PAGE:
European Space Agency European Mars Science and Exploration Conference: Mars Express & Exo University, Stanford, CA, USA. 4 Center for Space Physics, Boston University, 725 Commonwealth Avenue, Boston

    Withers, Paul

    143

    Searching for Aliens What is astrobiology?  

    E-print Network

    Internet-connected computers in the Search for Extraterrestrial Intelligence (SETI). You can participateSearching for Aliens What is astrobiology? Astrobiology is the scientific study of the origin to help search for aliens! There is a scientific project at the University of California that uses

    Maxwell, Bruce D.

    144

    Astrobiological Benefits of Human Space Exploration  

    NASA Astrophysics Data System (ADS)

    An ambitious program of human space exploration, such as that envisaged in the Global Exploration Strategy and considered in the Augustine Commission report, will help advance the core aims of astrobiology in multiple ways. In particular, a human exploration program will confer significant benefits in the following areas: (i) the exploitation of the lunar geological record to elucidate conditions on early Earth; (ii) the detailed study of near-Earth objects for clues relating to the formation of the Solar System; (iii) the search for evidence of past or present life on Mars; (iv) the provision of a heavy-lift launch capacity that will facilitate exploration of the outer Solar System; and (v) the construction and maintenance of sophisticated space-based astronomical tools for the study of extrasolar planetary systems. In all these areas a human presence in space, and especially on planetary surfaces, will yield a net scientific benefit over what can plausibly be achieved by autonomous robotic systems. A number of policy implications follow from these conclusions, which are also briefly considered.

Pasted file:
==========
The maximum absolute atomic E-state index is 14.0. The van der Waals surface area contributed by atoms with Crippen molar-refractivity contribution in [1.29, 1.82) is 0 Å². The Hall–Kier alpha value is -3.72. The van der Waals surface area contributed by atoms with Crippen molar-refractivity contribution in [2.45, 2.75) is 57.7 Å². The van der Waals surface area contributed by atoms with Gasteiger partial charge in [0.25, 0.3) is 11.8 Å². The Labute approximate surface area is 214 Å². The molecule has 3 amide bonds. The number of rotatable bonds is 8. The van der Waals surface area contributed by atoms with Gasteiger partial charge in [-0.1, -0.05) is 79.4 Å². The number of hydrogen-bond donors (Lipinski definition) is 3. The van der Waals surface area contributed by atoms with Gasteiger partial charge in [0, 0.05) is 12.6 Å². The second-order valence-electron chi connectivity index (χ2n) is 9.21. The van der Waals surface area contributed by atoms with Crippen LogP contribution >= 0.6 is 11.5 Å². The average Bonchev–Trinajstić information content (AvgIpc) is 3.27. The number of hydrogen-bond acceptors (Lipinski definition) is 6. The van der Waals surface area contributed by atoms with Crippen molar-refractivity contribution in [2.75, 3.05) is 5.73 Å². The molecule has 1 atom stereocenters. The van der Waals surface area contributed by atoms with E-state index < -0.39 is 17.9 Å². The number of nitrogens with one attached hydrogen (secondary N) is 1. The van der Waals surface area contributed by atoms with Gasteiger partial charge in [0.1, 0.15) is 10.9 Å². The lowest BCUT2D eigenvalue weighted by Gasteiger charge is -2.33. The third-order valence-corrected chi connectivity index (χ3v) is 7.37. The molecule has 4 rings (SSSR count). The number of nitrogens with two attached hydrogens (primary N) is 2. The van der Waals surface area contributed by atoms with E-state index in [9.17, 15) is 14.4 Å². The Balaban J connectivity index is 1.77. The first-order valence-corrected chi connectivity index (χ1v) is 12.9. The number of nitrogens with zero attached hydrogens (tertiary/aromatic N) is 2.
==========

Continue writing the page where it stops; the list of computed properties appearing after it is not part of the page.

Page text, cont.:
Crawford, Ian A.

    2010-08-01

    145

    Astrobiological benefits of human space exploration.  

    PubMed